Photo Credit: HERD - Facebook

Young orphaned Fenya was found after weeks of trying to free herself from a poachers snare, the elephant was on the brink of death but thankfully, is starting to recover and make new friends.


Hoedspruit, South Africa (05 March 2021) – HERD (Hoedspruit Elephant Rehabilitation and Developement) recieved a call that they would be receiving yet another elephant orphan that was a victim of a poacher snare. The team prepared themselves for another painful journey of recovery with a scared young elephant.

Just over a year prior, the team welcomed an albino elephant into their herd named Khanyisa. Khanyisa was also found entangled in a snare. That journey prepared them to deal with the young elephant that was about to be dropped off at the centre.

The young elephant arrived at the HERD centre and it was immediatly evident that she was in need of help beyond the wounds left by the snare. The vet could see she had spent weeks trying to free herself from the snare, causing her unimaginable pain and weeks of endless stress.

The snare that caused all the heartache and pain for Fenya

The young elephant was named Fenya and for her first nights at HERD, she slept standing, ready to flee at a moments notice. Thankfully she began to trust the team and after two nights, let herself fall asleep laying down.

This marks the start of her journey to freedom and trust in humans. Her ordeal will stay with for many years to come. She is slowly making a recovery and a few friends along the way.

Fenya has had a few scary moments, her deep wounds only part of her recovery. Fenya had spent what they assume is two months slowly starving, unable to feed herself due to the snare. Now at HERD, she is being fed a special milk formula, delicious tree bark, apples and so many other treats to help fatten her back up.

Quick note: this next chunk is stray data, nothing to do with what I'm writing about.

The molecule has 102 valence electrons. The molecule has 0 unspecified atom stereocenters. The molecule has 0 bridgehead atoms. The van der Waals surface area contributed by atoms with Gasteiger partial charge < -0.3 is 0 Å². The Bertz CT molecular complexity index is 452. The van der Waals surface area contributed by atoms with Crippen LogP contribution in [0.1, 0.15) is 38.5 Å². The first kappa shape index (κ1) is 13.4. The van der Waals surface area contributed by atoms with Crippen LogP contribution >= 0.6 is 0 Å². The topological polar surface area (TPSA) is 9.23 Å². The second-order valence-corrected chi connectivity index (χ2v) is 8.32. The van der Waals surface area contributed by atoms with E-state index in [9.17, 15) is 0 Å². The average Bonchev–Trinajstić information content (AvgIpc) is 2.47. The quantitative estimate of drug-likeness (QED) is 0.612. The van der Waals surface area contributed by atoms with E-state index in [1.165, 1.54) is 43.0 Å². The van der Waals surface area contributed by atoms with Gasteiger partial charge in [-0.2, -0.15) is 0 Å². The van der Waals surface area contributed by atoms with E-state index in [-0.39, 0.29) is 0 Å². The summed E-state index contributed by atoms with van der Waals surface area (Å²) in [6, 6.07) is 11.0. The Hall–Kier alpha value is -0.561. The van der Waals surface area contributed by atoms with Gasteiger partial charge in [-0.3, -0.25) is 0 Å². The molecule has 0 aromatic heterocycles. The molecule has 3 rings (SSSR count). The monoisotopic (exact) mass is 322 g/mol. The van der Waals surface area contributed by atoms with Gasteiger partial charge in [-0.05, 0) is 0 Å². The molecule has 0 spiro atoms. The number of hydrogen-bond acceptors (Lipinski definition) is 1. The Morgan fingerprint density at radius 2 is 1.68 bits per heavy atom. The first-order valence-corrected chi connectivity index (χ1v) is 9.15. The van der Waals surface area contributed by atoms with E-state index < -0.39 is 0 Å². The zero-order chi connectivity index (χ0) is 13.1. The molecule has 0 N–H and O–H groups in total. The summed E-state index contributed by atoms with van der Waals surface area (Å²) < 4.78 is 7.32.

The team started to slowly introduce Fenya and Khanyisa the albino also orphaned due to a snare.

“Khanyisa started to hang around outside Fenya’s (the new calf in our care, who like Khanyisa, survived being caught in a snare) nursery, the day after she arrived. But she seemed a bit shy.

The next day Joshua took a moment using a marula fruit and guided her towards the door opening where Fenya was standing behind. She poked her sweet little pink trunk through the hole and was met with another curious trunk! The trunks danced around one another briefly, and then Khanyisa entered the nursery.
They were both extremely calm and relaxed and Khanyisa stretched her trunk over to her to smell her. Adine and the team let them be, keeping it relaxed and easy – and soon Khanyisa decided it was time to leave.

Over the next few days, Khanyisa has slowly become a bit more comfortable with her new neighbour. Some mornings she makes an effort and others not so much! But you will see some very sweet moments shared between them, and Lammie too!”

Take a look at the moment Fenya and Khanyisa meet for the first time. Both will have their scars for life but hopefully, their journey to recover will mean they can be friends for life now too!

Fenya has taken to feeding herself in the mornings, holding her bottle herself. She has so much to learn still and each day will be a battle but like her new friend, Fenya will draw support from those around her and recover more each day. Fenya is a fighter!

We spent most of the morning reading through her time at HERD and cried big, belly sobs at what she has had to endure in her short life so far. Her story may be hard to read for some but it highlights just how devastating snares are for the animals caught in them. There is no dignity in that death, it is slow, painful and deeply unneccisary.

If you happen to be in a space where wild animals roam and you spot a snare, report it immediatly or if you are able, cut it and remove it from the area.

Fenya journey is just beginning so if you would like to follow her recovery, you can do so via Facebook here.

Sources: HERD
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Tyler Leigh Vivier
About the Author

Tyler Leigh Vivier is a writer for Good Things Guy.

Her passion is to spread good news across South Africa with a big focus on environmental issues, animal welfare and social upliftment. Outside of Good Things Guy, she is an avid reader and lover of tea.

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